Parents + Teachers + Action Research = Real Involvement

By Kay, Pamela J.; Fitzgerald, Martha | Teaching Exceptional Children, September/October 1997 | Go to article overview

Parents + Teachers + Action Research = Real Involvement


Kay, Pamela J., Fitzgerald, Martha, Teaching Exceptional Children


I used to some in as just an IEP parent, and I would feel frustrated at times. But now that I come in with a different hat on, i feel more in contact with the school, feel closer.

-MVadeine Wetherby, a parent involved in action research (Kay, Fitzgerald Lockhart &Lockhart, 1995)

pecial education and action research have much in common. Both use similar processes: defining a problem, gathering important information from many sources, analyzing what that information means before planning and taking action, evaluating the results of that action, and beginning again. special education process gives teachers new knowledge about a student, which they use to improve that student's education. Action research results in new knowledge about any issue of practical interest to teachers.

When parents join teachers in doing action research, they develop new relationships that ultimately strengthen those parents' involvement in their child's education (Davies, Palanski, & Burch, 1993). Thompson (1993) described parent-teacher action research as "a new relationship between teachers and parents that functions according to new rules that allow for new roles and responsibilities on both sides" (p. 18).

This article describes the action research process and provides practical guidelines for teachers and parents, based on our experiences in a rural school district in Vermont. Even though the challenges can sometimes seem overwhelming, we agree with Rousseau and Tam (1996) that "the benefits outweigh the barriers" (p. 52).

Special educators have been trend-setters in parent involvement, using the individualized education program (IEP) to tap into parents' knowledge about their children. Parent-teacher action research takes the next step-inviting parents to join teachers in a systematic exploration of a puzzling issue. When they work together as equals, parents and teachers have more opportunities to express their respect for one another's wisdom, learn more about the other's perspective, and often become allies in making improvements in the school.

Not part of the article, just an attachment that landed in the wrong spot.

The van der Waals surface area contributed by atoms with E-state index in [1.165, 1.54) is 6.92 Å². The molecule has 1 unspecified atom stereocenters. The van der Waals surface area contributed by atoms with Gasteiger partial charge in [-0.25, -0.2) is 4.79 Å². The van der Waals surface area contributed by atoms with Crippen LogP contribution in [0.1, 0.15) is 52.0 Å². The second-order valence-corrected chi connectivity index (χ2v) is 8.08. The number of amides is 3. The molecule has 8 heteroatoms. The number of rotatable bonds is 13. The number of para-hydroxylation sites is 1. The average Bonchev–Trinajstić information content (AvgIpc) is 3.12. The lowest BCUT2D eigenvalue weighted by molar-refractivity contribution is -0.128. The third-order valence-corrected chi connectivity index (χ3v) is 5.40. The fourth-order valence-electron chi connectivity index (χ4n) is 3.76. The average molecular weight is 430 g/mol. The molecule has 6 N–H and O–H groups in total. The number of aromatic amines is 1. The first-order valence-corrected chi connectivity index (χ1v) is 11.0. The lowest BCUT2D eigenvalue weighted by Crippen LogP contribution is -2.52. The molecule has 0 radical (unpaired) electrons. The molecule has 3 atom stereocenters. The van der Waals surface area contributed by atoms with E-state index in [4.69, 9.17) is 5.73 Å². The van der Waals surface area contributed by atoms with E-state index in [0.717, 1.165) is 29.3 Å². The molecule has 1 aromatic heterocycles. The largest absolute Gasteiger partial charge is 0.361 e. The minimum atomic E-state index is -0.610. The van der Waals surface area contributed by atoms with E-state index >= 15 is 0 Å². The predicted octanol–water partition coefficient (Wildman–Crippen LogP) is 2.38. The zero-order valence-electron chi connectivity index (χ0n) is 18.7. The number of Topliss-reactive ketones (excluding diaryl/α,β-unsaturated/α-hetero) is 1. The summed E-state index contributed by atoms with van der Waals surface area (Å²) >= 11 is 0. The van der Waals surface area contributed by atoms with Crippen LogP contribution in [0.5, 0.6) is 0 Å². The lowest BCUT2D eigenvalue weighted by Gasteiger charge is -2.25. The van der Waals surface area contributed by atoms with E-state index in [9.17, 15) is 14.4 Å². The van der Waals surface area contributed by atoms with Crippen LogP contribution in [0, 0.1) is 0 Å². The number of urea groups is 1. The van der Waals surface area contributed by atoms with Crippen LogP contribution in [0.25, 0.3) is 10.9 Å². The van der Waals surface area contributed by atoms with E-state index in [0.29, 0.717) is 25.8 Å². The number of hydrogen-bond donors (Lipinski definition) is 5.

Approaches to Action Research

You may begin to involve parents in action research in two ways:

* Invite parents to do research with you on their own child as an individual learner.

* Ask parents to conduct research with you and other teachers within your school on broader educational issues.

In either approach, the research may focus exclusively on special education issues, with you or other special educators as the only teachers participating, or it may include issues for the child or the school system, including general education. The way you choose to get started depends on the climate for both action research and special education in your school and the type of relationships you have already established with individual parents.

Laying the Groundwork Within the School

An important component of action research is the support of your principal and peers. It is possible to conduct good research all by yourself in your classroom; however, most teachers find it more satisfying to have colleagues with whom they can discuss their work.

You will want the support of your principal or other supervisor as you collect data, especially if those data need to be gathered from groups of children or gleaned from school statistics. Be sure to check on your school's policies at the local and district level regarding parent permission for research activities. Keep your principal and other administrators informed of your activities. Their endorsement and ongoing awareness will be necessary when you reach the stage of making action plans based on your results, especially when you have involved parents as fellow researchers.

Find out who else in your school or special education department is interested in doing action research. Ask if your local college or university's department of education offers a course in action research.

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